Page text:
I wonder how Unity's execution order really works. There's an ordered list at https://docs.unity3d.com/Manual/ExecutionOrder.html, but how does this work when there are different gameobjects involved? Will Unity first run the specific function for all the monobehaviours in the scene before it proceeds to the next function? Or will each monobehaviour go through that specific order of functions before Unity goes to the next monobehaviour? Or is it more complex? It isn't really clear to me from the documentation.

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For example, normally Start() gets called before Update(), however when I was debugging, Update() on my Avatar prefab got called before Start() of my Camera child object. Is this supposed to happen?

  • 1
    \$\begingroup\$ This seems like something you can test for yourself. Put a Debug.LogFormat("Component {0} on object {1} had its [Event] method called", this.GetType(), name); in each method you want to check, replacing [Event] with the name of that event message. Then look at the order these print in your log. \$\endgroup\$
    – DMGregory
    Commented Sep 3, 2020 at 15:04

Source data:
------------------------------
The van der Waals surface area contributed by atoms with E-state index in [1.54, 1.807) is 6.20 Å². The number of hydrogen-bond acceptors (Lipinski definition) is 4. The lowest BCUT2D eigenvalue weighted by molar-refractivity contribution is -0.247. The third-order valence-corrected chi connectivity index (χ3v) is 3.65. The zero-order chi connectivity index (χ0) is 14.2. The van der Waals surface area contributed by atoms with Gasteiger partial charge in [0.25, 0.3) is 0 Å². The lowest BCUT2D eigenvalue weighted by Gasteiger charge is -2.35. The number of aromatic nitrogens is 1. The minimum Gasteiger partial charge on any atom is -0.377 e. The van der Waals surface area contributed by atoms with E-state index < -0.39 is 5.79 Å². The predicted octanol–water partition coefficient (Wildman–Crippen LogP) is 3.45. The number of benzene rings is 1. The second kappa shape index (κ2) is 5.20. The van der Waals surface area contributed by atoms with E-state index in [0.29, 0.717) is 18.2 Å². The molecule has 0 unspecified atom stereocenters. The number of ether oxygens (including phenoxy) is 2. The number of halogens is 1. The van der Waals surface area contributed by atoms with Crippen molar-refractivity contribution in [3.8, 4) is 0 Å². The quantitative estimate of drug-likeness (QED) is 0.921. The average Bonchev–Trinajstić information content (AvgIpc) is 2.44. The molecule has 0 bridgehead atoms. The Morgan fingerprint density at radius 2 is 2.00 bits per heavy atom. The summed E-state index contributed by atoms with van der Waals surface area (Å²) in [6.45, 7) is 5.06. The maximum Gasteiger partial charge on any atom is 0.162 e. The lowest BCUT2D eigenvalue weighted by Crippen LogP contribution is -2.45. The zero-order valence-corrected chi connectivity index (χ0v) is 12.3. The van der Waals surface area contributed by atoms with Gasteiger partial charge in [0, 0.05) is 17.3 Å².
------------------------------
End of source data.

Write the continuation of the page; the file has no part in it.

• \$\begingroup\$ @DMGregory It seems to be quite random. Sometimes it will execute all functions for a single script before it moves to the next script; sometimes it will execute start() on all scripts before it moves to update() on all scripts \$\endgroup\$
    – xcrypt
    Commented Sep 3, 2020 at 15:18

1 Answer 1


As I mentioned in the comments, a simple way to investigate execution order in Unity is to add a debug log to each method you're interested in, something like...

Debug.LogFormat("{0}: [Event] called on {1}'s {2} at {3}",

Then you can read the sequence of messages and frame time stamps in the log to find out exactly what order each method was called in.

You'll find that this varies between objects that already existed, enabled in your scene from the beginning of the frame, and new objects that get created or enabled midway through the frame.

For script instances already present in your scene, at load:

  1. Each script instance gets its Awake method called, then its OnEnable method, if enabled, back-to-back. Then then the next script instance gets its Awake called, so you'll see an alternating pattern of Awake OnOnable Awake OnEnable if you log it as I recommended.

    This is why these two methods are shown bundled together as "Initialization" in the Unity execution order diagram.

  2. Then all the Start methods are called, on all script instances.

  3. Then all the FixedUpdate methods for the first physics step.

  4. Then all the Update methods for the variable time step.

  5. Then all the LateUpdate methods.

For subsequent frames, this process repeats for all enabled objects remaining from previous frames, starting from step 3 if there's one or more physics steps to evaluate this frame, and otherwise skipping ahead to step 4.